They both deny the charges. The dead in Saturday’s assault included children, and the wounded ranged in age from two to 78. Many victims were at a cooking competition when assailants opened fire on them, witnesses said. More than 1,000 people were evacuated.
The focus of attention on Sunday was on the mall’s branch of Nakumatt supermarket, one of Kenya’s biggest chains. Soldiers joined the security operation backed by armored personnel carriers in the hours after the attack that was launched around 12.30 p.m. (0930 GMT) on Saturday. Security forces have been combing through the mall, clearing the floors.
As helicopters hovered over the capital, a paramilitary officer at the scene, a rifle slung over his shoulder, said: “They will be arranging how to attack (the assailants).” An Israeli security source said that Israeli advisers were at the scene helping Kenya work out how to end the siege.
One woman emerged on Sunday morning after hiding under a vehicle in the basement car park. Giving her name as Cecilia, she told Reuters by telephone later she had seen three men who looked like they were of Arab extraction judging by their skin color.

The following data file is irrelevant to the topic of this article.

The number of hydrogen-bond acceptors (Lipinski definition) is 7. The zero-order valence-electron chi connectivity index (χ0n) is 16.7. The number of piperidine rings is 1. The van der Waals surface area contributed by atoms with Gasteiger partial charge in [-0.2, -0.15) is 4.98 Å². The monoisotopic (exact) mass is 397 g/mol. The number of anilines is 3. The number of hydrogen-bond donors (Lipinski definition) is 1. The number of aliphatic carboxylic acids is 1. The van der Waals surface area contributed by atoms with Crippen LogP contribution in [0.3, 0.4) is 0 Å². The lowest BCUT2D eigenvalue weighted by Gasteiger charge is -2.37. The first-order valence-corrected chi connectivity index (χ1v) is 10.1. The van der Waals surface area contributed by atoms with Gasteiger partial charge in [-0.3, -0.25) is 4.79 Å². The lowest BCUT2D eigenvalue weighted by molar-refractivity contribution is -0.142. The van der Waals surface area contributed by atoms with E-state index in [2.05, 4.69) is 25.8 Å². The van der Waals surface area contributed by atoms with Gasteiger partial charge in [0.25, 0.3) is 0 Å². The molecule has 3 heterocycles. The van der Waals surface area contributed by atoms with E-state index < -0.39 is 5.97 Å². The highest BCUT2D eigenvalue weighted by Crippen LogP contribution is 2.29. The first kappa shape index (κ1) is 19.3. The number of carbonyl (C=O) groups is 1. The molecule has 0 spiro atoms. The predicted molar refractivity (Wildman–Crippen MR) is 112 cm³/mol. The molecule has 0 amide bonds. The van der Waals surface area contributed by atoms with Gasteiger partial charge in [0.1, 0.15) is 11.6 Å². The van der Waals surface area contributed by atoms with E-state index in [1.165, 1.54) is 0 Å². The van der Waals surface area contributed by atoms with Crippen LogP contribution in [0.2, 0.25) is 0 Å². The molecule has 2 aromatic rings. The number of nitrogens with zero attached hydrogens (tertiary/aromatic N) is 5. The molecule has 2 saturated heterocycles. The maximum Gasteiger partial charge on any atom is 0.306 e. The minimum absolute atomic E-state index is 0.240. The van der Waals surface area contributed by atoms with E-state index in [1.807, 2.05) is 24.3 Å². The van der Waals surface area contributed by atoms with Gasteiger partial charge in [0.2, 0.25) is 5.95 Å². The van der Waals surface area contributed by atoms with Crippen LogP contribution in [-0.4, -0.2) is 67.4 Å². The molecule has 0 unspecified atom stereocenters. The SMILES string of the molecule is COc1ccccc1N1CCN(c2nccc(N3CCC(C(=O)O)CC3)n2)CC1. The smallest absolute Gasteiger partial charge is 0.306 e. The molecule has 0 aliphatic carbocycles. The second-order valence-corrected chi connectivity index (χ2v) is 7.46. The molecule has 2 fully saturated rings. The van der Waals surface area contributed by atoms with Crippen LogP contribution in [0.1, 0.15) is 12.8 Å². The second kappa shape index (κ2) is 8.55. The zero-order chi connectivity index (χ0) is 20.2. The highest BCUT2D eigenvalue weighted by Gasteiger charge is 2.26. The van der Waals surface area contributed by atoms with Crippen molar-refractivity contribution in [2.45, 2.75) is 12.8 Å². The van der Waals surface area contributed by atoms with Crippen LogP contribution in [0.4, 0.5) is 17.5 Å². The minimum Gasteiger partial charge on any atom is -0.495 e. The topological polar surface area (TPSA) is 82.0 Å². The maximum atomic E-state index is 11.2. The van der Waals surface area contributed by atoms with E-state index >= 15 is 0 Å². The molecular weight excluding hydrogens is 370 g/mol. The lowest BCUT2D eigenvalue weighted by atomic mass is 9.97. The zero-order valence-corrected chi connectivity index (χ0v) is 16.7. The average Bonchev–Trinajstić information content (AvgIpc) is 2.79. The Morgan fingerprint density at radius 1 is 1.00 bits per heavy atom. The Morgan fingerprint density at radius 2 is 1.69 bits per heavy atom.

“They were shooting from the exit ramp, shooting everywhere,” she said. “I saw people being shot all around me, some with blood pouring from bad wounds. I was just praying, praying God keep me alive and that my day hadn’t come.” France said two of its citizens were killed, and Canada said two Canadians died, including a 29-year-old diplomat.
Ghanaian diplomat and poet, Kofi Awoonor, was also killed, as was a Chinese woman, according to China’s official news agency. U.S. Secretary of State John Kerry, who offered assistance to Kenya, said several U.S. citizens had been hurt and the wife of a U.S. diplomat working for the U.S. Agency for International Development was killed. Al Shabaab, which is battling Kenyan and other African peacekeepers in Somalia, had repeatedly threatened attacks in Kenya if Nairobi did not pull its troops out of their country.